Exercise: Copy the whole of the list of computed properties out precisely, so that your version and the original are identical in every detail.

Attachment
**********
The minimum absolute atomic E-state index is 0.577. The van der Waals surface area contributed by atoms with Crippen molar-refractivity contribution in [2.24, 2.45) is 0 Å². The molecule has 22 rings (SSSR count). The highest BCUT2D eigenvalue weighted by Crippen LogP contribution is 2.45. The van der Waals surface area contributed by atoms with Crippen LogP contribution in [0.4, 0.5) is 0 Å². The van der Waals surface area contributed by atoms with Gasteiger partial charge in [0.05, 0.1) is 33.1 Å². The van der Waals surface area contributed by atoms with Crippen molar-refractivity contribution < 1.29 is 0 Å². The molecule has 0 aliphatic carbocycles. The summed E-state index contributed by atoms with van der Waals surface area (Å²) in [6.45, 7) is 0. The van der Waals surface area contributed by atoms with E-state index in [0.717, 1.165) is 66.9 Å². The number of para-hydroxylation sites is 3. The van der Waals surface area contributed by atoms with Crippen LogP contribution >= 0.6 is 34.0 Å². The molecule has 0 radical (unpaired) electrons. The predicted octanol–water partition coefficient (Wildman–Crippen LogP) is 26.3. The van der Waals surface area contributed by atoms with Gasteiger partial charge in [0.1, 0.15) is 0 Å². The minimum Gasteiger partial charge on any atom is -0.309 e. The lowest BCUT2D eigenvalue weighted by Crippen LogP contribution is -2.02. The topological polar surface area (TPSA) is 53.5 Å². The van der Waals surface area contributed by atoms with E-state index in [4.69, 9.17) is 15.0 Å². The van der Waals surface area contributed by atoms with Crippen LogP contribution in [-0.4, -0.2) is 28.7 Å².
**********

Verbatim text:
The minimum absolute atomic E-state index is 0.577. The van der Waals surface area contributed by atoms with Crippen molar-refractivity contribution in [2.24, 2.45) is 0 Å². The molecule has 22 rings (SSSR count). The highest BCUT2D eigenvalue weighted by Crippen LogP contribution is 2.45. The van der Waals surface area contributed by atoms with Crippen LogP contribution in [0.4, 0.5) is 0 Å². The van der Waals surface area contributed by atoms with Gasteiger partial charge in [0.05, 0.1) is 33.1 Å². The van der Waals surface area contributed by atoms with Crippen molar-refractivity contribution < 1.29 is 0 Å². The molecule has 0 aliphatic carbocycles. The summed E-state index contributed by atoms with van der Waals surface area (Å²) in [6.45, 7) is 0. The van der Waals surface area contributed by atoms with E-state index in [0.717, 1.165) is 66.9 Å². The number of para-hydroxylation sites is 3. The van der Waals surface area contributed by atoms with Crippen LogP contribution >= 0.6 is 34.0 Å². The molecule has 0 radical (unpaired) electrons. The predicted octanol–water partition coefficient (Wildman–Crippen LogP) is 26.3. The van der Waals surface area contributed by atoms with Gasteiger partial charge in [0.1, 0.15) is 0 Å². The minimum Gasteiger partial charge on any atom is -0.309 e. The lowest BCUT2D eigenvalue weighted by Crippen LogP contribution is -2.02. The topological polar surface area (TPSA) is 53.5 Å². The van der Waals surface area contributed by atoms with E-state index in [4.69, 9.17) is 15.0 Å². The van der Waals surface area contributed by atoms with Crippen LogP contribution in [-0.4, -0.2) is 28.7 Å².